Thomas Gentille is a master of the minimal in contemporary jewelry. His pin on the left is intricately inlaid with eggshell. I had long discussed my ideas of imperfection with Thomas. I remember remarking that since he aimed for such perfection in his work, he may not connect with what I valued in imperfection. He answered, “Oh I know just what you are getting at—I’m still trying to make the right mistake.”
The piece that Thomas sent was a chipped circular form of synthetic resin. In the spirit of Thomas, my approach to this piece was almost entirely formal, which is not a usual resolution for me. However, soon after finishing the resin piece, another package arrived from Thomas.
He had just found the chip from the first resin piece and thought I might want to use it in the repair. However, I liked the little package itself, with his writing, sealed with Scotch tape, so I left it unopened, with a connection to the Otto Künzli bracelet. It became a kind of mascot for the whole project, occupying different spots on my table for over a year. I finally decided to treat the package as a precious relic, housed on the hand in a two-finger ring.
The reliquary idea shows up in my approach to a piece from Keith Lewis. Keith speaks very directly about jewelry’s capacity to be subversive and proves it in his work. His adherence to ideas, often sexual and confrontational, take form in aesthetically exciting ways. It’s important to remember that an idea has to be as good as it looks when it comes to making. Keith’s necklace 34 Dead Souls, made to honor friends lost to AIDS, is a most powerful piece of contemporary jewelry as art.
One time, Keith showed me a tiny carved-wax wolf head he thought of using in a necklace that celebrated the brothels of Pompeii, known as the Lupanar. After deciding not to use it, he gave it to me since I had admired it. Much later, I asked if I could use it for this project. My plan to make a reliquary for it was reinforced after a trip with Keith to visit Pompeii. The form for the reliquary was obvious, and I liked that this little wolf head was monumentalized in this way. The writing on the box lid was one of many lines of graffiti scratched on the walls of the Lupanar. Viinimus is Latin for “We Came.” Some years before, I had made a necklace from a Simon Bolivar cigar box called By Hand.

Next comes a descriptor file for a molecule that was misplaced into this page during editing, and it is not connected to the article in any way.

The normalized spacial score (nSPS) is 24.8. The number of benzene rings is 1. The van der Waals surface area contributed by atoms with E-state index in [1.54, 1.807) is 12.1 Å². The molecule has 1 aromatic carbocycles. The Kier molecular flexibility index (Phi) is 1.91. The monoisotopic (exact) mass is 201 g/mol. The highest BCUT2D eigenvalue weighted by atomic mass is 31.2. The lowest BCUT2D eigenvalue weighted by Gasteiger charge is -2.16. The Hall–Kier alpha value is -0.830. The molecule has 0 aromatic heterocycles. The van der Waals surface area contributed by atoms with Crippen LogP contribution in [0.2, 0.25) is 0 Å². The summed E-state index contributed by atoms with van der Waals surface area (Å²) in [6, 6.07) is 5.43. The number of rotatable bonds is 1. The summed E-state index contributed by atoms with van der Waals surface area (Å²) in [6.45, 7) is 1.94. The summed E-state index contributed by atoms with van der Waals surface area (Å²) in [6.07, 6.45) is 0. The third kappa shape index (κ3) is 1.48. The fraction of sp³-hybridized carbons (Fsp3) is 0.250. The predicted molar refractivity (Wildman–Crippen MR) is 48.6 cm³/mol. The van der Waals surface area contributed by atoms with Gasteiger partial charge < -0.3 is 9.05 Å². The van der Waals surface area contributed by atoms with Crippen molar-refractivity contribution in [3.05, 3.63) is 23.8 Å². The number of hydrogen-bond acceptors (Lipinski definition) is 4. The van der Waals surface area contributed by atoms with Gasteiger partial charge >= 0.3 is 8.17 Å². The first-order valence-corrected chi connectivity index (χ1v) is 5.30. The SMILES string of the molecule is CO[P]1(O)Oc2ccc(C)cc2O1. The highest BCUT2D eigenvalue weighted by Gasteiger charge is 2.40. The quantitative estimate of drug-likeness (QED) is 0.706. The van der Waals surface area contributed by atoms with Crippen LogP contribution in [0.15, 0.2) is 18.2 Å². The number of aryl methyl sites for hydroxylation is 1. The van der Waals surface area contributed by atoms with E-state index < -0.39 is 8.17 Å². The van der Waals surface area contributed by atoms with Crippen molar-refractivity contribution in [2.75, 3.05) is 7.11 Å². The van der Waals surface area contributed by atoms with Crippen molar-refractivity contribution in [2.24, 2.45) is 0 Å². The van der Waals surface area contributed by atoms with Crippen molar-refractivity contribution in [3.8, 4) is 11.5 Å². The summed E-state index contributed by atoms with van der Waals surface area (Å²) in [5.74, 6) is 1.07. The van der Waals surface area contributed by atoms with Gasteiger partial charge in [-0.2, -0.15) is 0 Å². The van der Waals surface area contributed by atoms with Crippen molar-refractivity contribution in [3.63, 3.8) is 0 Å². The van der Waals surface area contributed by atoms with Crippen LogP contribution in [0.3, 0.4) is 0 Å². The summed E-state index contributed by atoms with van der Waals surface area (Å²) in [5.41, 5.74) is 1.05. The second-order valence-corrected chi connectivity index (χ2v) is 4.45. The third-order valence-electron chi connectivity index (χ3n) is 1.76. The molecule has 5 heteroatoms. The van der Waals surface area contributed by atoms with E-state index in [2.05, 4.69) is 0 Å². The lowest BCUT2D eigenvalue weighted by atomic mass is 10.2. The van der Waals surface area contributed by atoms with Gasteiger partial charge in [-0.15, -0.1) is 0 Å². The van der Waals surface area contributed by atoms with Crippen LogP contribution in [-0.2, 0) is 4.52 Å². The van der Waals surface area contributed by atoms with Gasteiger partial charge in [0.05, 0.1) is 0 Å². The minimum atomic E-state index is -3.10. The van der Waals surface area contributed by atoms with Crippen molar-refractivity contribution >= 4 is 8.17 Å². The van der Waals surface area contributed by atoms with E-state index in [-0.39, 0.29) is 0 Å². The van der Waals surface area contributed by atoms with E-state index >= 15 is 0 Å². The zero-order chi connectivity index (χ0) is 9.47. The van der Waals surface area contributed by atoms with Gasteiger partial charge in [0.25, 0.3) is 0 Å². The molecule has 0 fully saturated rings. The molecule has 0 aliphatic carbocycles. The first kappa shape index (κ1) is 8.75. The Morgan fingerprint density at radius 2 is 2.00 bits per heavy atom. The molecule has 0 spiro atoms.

There is a broad range to Daniel Jocz’s work, from the narrative to the abstract. This adventurousness leads to a greater understanding of how images work, so that a piece such as American Requiem, a series of six pins made after 9/11, can have real impact without exploiting built-in emotional charges.
When Daniel wrote that he was sending cast silver lettuce leaves, I thought they might be a possibility for an unrealized idea of a few years before involving a news story I heard on the radio. When the fragments arrived, they were less leaf-like than I imagined, but still I wanted to try. I got some AK-47 shells thanks to a Vietnam veteran friend and cut them to fit on the leaves. For this piece, it seemed important to include the story on the inside lid of the box.
One day during the war in Bosnia, a report on the radio ended with an arresting image. A resident of a village that had come under attack the night before answered a journalist’s question by saying, “This morning when I looked out the window at my garden, I knew the fighting was now very close. There were bullet casings on the lettuce leaves.”
Lisa Gralnick’s project called the Gold Standard involves another take on narrative. She sees it as “conducting an inquiry into the value systems through which contemporary society negotiates progress, accumulates knowledge, and promotes physical comfort through consumerism.” And as she says, "Gold, as an infinitely recyclable material, embodies both the potential for the noblest testaments to the history of civilization and the disturbing ability to erase that same history" by being melted down and recycled. She made plaster casts of many familiar objects and included one detail in enough solid gold to represent the value of the object.
One Gold Standard piece involved plaster casts of Lisa’s hands, one of them holding a gold cigarette. The gold in the cigarette corresponded to the value of a year’s worth of cigarettes for Lisa. As we were standing in her studio looking over the casts, I remarked that if there was ever a finger that got broken off, I’d be interested in having it. Without hesitation, Lisa reached over and broke off the index finger from the cast of her right hand. This was immediate service! This finger also had the power of a Medieval relic, a piece of someone revered. The finger can be worn as a pendant on a chain, but while at rest, it is strung up on the crane. As a lover of puns, I liked the implications of Lifting a Finger—taking the trouble to do something that might make it important. What artists do. And maybe, what comes out of the Re:Pair project is once again how the act of making by hand matters. How can we protect this endangered form of experience? How can we renew our respect?
In the piece by Rachelle Thiewes on the left, I used two of her silver thorn forms to complete a necklace I had previously designed for a paper project in Mexico, where I have been working over the past 12 years, contributing designs for jewelry made of paper.
An abandoned early twentieth-century hydroelectric plant in San Agustin Etla near the city of Oaxaca became the site for a papermaking facility in 1998. Its founding was thanks to the efforts of painter, printmaker, and cultural activist Francisco Toledo.